Romanian and Bulgarian Migration

  • Citizenship, Migration, and the Nation–State: Exploring UK Policy Responses to Romanian and Bulgarian Migration

    Questions of citizenship and nationhood have increasingly gained prominence given the internationalisation of employment, especially with respect to the free movement of workers within the EU. Scholar Rogers Brubaker has suggested that an absence of a strong identity as a nationstate and the lack of an established national citizenship have contributed to “the confused and bitter politics of immigration and citizenship during the last quarter-century” in Britain. This legacy continues to this day. For instance, on the fi rst of January 2014, migration and employment restrictions on Romanians and Bulgarians were lift ed, provoking mass public outcry in the UK. In a recent poll, three quarters of respondents expressed concern about the possible infl ux of Romanians and Bulgarian migrants. Playing on populist fears, London mayor Boris Johnson quipped: “We can do nothing to stop the entire population of Transylvania – charming though most of them may be – from trying to pitch camp at Marble Arch”. British ministers have even considered launching a negative publicity campaign in Bulgaria and Romania to dissuade migrants, highlighting the dreary weather and lack of job opportunities in Britain.

  • The Role of Trauma in Romania’s Ontological Security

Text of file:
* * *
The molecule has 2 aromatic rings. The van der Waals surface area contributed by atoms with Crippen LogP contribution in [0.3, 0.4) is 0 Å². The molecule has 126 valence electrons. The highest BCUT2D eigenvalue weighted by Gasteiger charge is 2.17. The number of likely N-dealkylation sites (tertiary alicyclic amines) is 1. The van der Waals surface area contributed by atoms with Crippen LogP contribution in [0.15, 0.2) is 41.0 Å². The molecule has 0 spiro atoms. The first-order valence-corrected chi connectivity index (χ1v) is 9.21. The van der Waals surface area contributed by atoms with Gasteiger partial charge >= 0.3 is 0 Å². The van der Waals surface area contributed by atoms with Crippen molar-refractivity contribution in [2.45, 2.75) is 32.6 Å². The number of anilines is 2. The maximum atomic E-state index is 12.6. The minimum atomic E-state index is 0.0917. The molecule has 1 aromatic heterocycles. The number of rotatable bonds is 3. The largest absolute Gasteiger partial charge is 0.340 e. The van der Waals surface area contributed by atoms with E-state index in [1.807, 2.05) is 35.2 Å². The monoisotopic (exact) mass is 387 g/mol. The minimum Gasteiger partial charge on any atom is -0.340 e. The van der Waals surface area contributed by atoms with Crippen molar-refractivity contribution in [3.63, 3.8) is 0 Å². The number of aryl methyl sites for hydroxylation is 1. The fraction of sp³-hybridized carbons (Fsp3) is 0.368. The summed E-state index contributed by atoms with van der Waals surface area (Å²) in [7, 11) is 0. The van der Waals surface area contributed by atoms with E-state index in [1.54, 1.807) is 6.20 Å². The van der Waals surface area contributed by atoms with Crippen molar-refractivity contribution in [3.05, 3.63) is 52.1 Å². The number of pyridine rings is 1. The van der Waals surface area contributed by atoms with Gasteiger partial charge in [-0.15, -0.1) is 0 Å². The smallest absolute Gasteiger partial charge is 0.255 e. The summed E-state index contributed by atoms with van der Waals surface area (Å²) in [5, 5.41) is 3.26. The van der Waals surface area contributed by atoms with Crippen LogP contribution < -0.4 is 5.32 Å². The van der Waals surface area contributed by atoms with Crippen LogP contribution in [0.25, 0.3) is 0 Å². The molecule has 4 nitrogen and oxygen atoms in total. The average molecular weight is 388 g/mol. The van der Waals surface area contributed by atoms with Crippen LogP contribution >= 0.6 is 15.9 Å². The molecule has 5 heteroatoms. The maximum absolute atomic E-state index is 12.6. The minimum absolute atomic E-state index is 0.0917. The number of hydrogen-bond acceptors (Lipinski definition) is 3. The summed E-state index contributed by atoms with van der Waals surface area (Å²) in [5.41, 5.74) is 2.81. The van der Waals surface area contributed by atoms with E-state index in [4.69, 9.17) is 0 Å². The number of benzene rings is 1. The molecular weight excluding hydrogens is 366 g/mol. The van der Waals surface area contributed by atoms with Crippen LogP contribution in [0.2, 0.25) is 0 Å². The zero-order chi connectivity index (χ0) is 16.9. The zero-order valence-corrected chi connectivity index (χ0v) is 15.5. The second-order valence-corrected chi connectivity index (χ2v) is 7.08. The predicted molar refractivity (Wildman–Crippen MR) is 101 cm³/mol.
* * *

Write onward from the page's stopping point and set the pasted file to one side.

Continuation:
This paper analyses Romania’s foreign policy during the first post-communist years, by employing a theoretical viewpoint based on ontological security and trauma. It uncovers the elite efforts to secure the post-totalitarian state’s identity and international course. Romania’s search for ontological security featured the articulation of narratives of victimhood, which were linked with its proclaimed western European identity. The Romanian identity narrative has long struggled between “the West” and “the East”, trying to cope with traumatic historical events. These discursive themes and ontological insecurities were crystallized in the controversy surrounding the Romanian-Soviet “Friendship Treaty” (1991). Key Romanian officials displayed different typical responses to cultural trauma and debated the state’s path to ontological security, which was reflected in the foreign policy positions. 

     

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